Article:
WHY SHOULD THE KX250F WIN THE SHOOTOUT?
The 2017 Kawasaki KX250F is much better than in the past.
Unlike in 2016, the handling had been improved, ergos ironed out,
suspension upgraded and powerband spread out. The new engine
is smoother than the old engine and still cracks the 40-horsepower
mark. We applaud Kawasaki for paying so much attention to chassis, weight, ergonomic and suspension details. The 2017 KX250F
chassis is a breath of fresh air. The bike feels balanced, tracks
straight and enters corners with precision. This makes the bike
effortless to ride.
WHY SHOULD THE KX250F LOSE THE SHOOTOUT?
Although this is the best KX250F ever, it’s not a complete
package. It needs improved forks, a better-modulated front brake,
a stronger chain guide, more rear brake-pedal adjustment, better
protected air vents, more power and a more defined powerband.
WHAT’S NEW ON THE 2017 KAWASAKI KX250F?
The 2017 KX250F engine is totally new, including the injector
angle for the dual-fuel system and lighter flywheel. The big-end
rod bearing is now a bushing. Additionally, the 2017 KX250F
frame mimics the KX450F frame in that it is an inch narrower
across the spars, and the bike is 3 pounds lighter.
WHAT DOES THE KX250F WEIGH?
221 pounds. Kudos to Kawasaki. They knocked 5 pounds off of
the KX250F thanks to the new frame, plastic and engine castings.
It is the third-lightest bike in the shootout.
HOW DOES THE KX250F RATE IN THE MAJOR
Power output: Very good. The 2017 KX250F lost some of its
punch without losing any peak horsepower. The KX250F’s power
is deceiving. Instead of hitting hard and rocking you back in the
saddle, as it did in 2016, the 2017 KX250F’s power is more linear.
It gets its 40.05 horsepower to the ground and tracks incredibly
straight. There is no doubt that the MXA test riders miss the
excitement of last year’s hard-hitting thrill ride, but we’re big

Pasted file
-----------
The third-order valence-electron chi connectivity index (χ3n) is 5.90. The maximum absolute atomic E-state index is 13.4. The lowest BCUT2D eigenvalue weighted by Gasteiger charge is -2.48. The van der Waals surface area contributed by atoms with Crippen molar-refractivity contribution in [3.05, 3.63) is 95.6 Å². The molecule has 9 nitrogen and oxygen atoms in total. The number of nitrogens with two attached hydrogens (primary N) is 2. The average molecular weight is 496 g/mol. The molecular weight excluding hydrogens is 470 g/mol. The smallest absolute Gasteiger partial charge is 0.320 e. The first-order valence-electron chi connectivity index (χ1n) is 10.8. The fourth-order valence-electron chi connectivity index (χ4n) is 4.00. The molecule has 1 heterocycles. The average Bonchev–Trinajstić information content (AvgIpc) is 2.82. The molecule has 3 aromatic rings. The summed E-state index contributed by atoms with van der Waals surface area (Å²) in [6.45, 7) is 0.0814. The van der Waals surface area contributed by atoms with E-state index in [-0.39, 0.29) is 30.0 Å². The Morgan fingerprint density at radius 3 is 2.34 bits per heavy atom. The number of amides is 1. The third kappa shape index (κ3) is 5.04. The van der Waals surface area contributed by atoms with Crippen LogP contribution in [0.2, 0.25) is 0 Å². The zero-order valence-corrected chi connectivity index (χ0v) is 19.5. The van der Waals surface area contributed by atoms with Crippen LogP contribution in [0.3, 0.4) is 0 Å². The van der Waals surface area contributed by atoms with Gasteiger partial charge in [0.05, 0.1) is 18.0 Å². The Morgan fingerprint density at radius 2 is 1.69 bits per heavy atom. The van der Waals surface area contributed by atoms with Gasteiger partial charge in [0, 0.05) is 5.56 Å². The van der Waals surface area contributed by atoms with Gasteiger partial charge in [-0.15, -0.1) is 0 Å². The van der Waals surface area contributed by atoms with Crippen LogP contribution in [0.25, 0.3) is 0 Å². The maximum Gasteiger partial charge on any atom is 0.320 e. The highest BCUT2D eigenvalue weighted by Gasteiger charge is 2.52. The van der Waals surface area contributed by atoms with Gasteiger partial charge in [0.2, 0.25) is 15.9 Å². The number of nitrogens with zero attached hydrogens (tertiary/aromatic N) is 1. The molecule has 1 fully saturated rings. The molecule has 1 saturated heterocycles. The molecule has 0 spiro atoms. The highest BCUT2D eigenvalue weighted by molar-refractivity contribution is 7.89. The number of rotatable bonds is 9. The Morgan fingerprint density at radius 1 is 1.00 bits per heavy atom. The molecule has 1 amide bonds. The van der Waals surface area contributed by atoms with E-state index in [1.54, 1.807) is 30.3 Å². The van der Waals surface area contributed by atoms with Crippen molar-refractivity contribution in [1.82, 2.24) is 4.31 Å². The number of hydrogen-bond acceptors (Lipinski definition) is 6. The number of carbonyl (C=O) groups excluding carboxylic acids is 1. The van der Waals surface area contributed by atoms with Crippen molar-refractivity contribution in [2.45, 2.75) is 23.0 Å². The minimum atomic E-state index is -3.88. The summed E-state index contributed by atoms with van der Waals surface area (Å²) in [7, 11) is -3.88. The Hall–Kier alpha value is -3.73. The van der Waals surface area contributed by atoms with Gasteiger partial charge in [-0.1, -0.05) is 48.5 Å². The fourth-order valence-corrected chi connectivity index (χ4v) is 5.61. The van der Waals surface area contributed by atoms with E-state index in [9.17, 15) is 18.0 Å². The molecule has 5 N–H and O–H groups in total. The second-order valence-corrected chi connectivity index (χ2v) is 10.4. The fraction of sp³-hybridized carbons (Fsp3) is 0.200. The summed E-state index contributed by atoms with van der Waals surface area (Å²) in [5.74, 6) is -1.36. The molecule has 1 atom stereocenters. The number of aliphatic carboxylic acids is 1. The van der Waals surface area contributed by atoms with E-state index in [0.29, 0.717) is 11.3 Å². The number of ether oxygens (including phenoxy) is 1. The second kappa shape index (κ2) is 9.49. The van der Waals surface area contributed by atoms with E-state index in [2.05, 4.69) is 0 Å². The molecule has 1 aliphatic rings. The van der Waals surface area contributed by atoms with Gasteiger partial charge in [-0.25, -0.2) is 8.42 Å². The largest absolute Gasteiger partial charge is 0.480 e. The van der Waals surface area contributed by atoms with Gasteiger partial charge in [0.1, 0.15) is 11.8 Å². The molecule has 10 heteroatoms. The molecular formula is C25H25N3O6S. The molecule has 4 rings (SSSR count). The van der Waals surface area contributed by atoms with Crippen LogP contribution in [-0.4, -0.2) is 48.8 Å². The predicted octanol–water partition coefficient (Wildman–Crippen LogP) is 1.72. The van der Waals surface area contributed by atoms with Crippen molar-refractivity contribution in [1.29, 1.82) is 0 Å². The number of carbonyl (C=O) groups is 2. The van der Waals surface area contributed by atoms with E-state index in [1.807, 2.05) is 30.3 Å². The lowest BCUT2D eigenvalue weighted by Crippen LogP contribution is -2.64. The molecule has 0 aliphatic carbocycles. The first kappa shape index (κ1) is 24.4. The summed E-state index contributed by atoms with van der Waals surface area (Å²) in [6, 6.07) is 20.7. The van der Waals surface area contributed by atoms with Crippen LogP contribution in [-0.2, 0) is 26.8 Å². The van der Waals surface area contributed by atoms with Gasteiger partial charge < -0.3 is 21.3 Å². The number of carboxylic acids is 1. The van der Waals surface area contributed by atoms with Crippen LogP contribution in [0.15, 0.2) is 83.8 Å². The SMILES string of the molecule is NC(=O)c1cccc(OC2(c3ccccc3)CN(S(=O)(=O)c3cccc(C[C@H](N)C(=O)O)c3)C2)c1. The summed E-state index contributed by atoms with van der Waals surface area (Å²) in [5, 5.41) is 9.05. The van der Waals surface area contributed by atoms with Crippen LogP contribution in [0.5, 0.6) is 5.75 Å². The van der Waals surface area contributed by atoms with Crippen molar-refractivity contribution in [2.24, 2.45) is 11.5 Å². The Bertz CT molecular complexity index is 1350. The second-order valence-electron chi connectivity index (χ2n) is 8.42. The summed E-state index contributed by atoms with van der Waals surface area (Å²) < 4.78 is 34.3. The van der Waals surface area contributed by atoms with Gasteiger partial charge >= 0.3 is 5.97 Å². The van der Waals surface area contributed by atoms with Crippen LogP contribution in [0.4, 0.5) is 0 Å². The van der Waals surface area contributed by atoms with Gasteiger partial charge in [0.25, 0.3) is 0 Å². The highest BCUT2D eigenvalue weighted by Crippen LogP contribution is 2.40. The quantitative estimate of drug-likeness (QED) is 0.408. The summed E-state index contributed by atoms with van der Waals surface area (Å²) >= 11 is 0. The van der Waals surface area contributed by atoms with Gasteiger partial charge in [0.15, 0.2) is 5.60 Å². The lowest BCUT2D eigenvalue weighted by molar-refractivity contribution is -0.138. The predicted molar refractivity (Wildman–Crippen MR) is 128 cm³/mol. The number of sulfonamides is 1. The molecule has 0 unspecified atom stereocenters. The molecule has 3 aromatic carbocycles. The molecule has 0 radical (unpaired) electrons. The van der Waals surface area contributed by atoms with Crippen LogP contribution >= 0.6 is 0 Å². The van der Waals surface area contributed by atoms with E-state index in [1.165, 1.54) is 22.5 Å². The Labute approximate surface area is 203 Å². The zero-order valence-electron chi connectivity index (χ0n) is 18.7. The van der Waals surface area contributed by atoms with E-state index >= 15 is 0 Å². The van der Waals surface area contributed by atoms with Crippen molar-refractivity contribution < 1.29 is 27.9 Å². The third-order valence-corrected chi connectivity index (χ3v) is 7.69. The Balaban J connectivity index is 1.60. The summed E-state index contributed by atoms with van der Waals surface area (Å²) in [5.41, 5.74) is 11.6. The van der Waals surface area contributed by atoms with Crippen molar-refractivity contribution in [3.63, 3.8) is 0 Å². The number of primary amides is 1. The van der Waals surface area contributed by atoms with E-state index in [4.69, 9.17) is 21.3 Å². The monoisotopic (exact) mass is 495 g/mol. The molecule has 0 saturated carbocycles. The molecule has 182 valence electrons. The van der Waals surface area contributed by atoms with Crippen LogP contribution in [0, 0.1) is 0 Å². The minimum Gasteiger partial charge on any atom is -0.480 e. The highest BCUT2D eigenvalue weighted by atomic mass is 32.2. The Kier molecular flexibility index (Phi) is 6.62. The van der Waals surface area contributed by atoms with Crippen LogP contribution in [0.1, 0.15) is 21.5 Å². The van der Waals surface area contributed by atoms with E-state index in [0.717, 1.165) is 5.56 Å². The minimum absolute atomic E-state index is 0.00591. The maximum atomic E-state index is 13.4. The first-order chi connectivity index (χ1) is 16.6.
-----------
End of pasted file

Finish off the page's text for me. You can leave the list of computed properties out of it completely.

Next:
enough to admit that we can go faster without it.
Suspension: Good. Originally introduced in 2011, the SFF
forks have had a rocky lifespan. With each passing year the baseline settings have improved slightly, as Kawasaki has focused on
targeting a wider range of riders. The 2017 SFF forks are a big
improvement over last year. They are much more tunable, easier
to live with and, as a bonus, the coil springs don’t get air leaks.
This is the biggest improvement that SFF has ever made, but the
KTM, Husqvarna and Yamaha forks rank above them.
Handling: Very good. The 2017 KX250F chassis is a breath
of fresh air. The bike feels balanced right off the bat. If anything,
it had a bit of oversteer, which was easily fixed by adjusting the
spring preload on the forks by a few clicks. It entered corners with
precision, and both ends of the bike followed each other extremely
well, making it easier to put the bike where we wanted it. This
made the bike a breeze to ride. Riders’ confidence skyrocketed
with the precise handling and user-friendly interface.
Brakes: Fair. The 270mm front rotor was a great addition to
the KX250F package last year; however, you should bleed the
brakes after break-in, because they are spongy from the factory.
Clutch: Fair. The light feel of the clutch is awesome, but it
doesn’t last. Put stiffer springs in or don’t use it.
WHAT DO WE HATE ON THE KX250F?
We have a love/hate relationship with the 2017 engine, largely
because we loved the full-blast powerband of 2016. The 2017’s linear powerband is easy to ride and gets the power to the ground,
but it’s boring. Of course, we are still iffy on the clutch, brakes,
shifting and chain guide.
THE FINAL QUOTE?
“In our honest opinion, this is a much-better KX250F than in the
and KTM 250SXF.”